Impact of “Test-the-Waters” Reform Debated
As we previously noted, in February, the SEC proposed expanding its “test-the-waters” accommodation from emerging growth companies (EGCs) only to all issuers via a new Rule 163B and related amendments. This accommodation would enable all issuers to engage in “test-the-waters” communications with certain institutional investors regarding a contemplated registered securities offering prior to, or following the filing of a registration statement related to such offering. These communications would be exempt from restrictions under Section 5 of the Securities Act on written and oral offers before or after filing a registration statement. The accommodation would be limited to communications with qualified institutional buyers (QIBs) and institutional accredited investors (IAIs).
The proposal is part of SEC Chairman Jay Clayton’s well-publicized initiative to encourage more issuers to consider entering the public equity markets. The proposal builds on a popular similar provision of the Jumpstart Our Business Startups Act (JOBS Act) that had also previously been limited to EGCs but now allows all issuers to make non-public filings with the SEC during their initial stages of becoming a public company.
The “test-the-waters” reform is intended to provide a broader range of issuers with the “[enhanced] ability to conduct successful public securities offerings and lower their cost of capital, and ultimately to provide investors with more opportunities to invest in public companies,” according to Chairman Clayton. The overwhelming majority of the comment letters received during the 60-day comment period agreed that the new proposal would accomplish this intention, with a common theme being that it provided a good balance of encouraging greater participation in the public markets while still adequately protecting investors.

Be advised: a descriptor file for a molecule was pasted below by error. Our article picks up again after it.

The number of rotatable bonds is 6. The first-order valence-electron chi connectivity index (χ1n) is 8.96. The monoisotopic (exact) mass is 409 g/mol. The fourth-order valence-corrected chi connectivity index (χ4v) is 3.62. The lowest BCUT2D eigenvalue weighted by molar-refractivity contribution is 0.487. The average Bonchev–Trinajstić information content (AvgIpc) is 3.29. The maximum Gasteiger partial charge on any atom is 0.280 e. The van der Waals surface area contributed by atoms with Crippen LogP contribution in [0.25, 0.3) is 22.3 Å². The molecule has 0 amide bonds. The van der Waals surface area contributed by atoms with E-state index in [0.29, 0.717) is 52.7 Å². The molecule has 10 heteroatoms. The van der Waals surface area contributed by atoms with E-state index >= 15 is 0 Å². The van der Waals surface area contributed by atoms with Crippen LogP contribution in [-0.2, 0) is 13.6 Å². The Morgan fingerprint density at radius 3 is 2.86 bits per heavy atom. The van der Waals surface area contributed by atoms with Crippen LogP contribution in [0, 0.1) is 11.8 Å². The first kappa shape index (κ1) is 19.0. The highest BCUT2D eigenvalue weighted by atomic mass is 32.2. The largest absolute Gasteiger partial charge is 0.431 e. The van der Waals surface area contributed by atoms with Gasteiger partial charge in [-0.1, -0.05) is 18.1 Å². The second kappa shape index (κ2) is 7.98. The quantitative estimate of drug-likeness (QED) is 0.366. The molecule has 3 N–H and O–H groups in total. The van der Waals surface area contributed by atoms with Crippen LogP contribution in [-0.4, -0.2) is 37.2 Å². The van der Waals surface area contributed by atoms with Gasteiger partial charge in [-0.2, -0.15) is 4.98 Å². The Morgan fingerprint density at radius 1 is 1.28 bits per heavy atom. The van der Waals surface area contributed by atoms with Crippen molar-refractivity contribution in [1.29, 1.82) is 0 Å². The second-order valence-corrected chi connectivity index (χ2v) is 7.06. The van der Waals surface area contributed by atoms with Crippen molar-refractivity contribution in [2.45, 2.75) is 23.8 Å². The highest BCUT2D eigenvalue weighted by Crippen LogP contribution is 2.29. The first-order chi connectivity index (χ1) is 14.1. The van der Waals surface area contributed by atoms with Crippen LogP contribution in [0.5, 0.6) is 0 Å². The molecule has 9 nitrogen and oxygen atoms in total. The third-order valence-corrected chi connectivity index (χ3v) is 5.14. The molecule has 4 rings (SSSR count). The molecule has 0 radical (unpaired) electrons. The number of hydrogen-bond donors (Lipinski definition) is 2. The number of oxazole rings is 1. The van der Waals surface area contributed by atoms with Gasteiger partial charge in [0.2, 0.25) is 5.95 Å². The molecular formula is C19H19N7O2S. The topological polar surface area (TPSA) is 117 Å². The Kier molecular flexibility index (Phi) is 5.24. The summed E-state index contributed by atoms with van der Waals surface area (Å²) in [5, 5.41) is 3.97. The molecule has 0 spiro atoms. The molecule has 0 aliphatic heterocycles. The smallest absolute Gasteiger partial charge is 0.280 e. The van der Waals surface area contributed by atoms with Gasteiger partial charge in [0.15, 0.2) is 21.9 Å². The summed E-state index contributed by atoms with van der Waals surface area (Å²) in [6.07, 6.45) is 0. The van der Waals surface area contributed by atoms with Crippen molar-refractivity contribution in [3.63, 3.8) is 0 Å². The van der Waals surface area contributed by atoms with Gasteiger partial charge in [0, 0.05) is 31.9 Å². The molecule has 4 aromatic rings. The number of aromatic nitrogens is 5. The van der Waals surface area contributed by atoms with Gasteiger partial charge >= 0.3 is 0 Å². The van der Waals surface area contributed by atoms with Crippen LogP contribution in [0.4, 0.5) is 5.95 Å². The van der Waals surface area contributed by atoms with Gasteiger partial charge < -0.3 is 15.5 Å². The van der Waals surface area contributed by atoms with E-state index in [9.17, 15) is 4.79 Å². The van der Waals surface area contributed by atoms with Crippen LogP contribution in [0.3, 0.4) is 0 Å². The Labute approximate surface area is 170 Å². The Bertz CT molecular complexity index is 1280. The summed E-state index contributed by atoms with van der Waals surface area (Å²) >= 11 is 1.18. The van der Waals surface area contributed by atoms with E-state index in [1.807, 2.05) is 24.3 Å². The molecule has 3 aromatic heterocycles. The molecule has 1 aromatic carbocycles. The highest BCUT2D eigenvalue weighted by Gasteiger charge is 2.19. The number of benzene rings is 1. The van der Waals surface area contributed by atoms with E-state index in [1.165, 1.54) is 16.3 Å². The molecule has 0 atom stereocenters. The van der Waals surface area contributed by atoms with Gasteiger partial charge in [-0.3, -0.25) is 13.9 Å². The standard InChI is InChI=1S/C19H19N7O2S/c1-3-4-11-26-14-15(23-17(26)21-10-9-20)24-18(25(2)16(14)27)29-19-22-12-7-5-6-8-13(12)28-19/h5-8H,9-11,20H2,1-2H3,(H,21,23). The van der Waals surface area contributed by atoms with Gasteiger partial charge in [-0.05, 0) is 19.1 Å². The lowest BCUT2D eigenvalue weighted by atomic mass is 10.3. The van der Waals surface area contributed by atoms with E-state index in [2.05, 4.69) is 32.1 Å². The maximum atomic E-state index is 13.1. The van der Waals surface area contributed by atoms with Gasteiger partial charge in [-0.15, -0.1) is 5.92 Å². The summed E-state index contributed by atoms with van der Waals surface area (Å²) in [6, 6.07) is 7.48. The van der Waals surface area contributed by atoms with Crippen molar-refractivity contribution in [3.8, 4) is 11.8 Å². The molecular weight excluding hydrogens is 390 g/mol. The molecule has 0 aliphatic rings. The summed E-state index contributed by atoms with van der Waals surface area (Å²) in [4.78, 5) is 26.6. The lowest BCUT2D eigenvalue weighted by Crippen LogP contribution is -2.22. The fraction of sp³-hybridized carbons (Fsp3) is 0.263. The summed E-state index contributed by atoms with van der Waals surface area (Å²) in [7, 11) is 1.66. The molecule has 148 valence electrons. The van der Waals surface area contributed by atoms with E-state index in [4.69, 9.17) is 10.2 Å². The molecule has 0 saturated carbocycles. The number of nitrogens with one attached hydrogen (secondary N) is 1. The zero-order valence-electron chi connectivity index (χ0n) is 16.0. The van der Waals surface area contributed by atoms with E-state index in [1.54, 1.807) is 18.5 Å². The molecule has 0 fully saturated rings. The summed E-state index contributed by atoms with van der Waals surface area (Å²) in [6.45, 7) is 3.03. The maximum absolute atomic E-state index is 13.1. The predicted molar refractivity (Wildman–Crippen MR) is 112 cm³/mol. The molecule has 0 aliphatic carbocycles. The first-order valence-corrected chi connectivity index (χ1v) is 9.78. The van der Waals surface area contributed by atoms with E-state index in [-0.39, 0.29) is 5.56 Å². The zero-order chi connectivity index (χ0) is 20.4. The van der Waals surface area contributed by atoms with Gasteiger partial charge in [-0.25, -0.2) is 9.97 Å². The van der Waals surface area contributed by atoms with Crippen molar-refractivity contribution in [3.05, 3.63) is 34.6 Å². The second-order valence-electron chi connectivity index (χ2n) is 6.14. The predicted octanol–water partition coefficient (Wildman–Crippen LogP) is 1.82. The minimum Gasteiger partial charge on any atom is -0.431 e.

One comment letter, however, sounded some ominous warning bells. Better Markets argued that this reform would create “a dangerous loophole” through which unsophisticated investors could slip, since the proposed rule would allow self-certification of QIB or IAI status by a simple check of a box. In addition, the rule would allow issuers to communicate with QIBs and IAIs of their own choosing. Better Markets worries that this would create further information asymmetry between a “selected subset of investors that are in the know” and other investors who may be similarly qualified but only learn about the offering once it is made public because they can’t afford the underwriters and other intermediaries of the former group.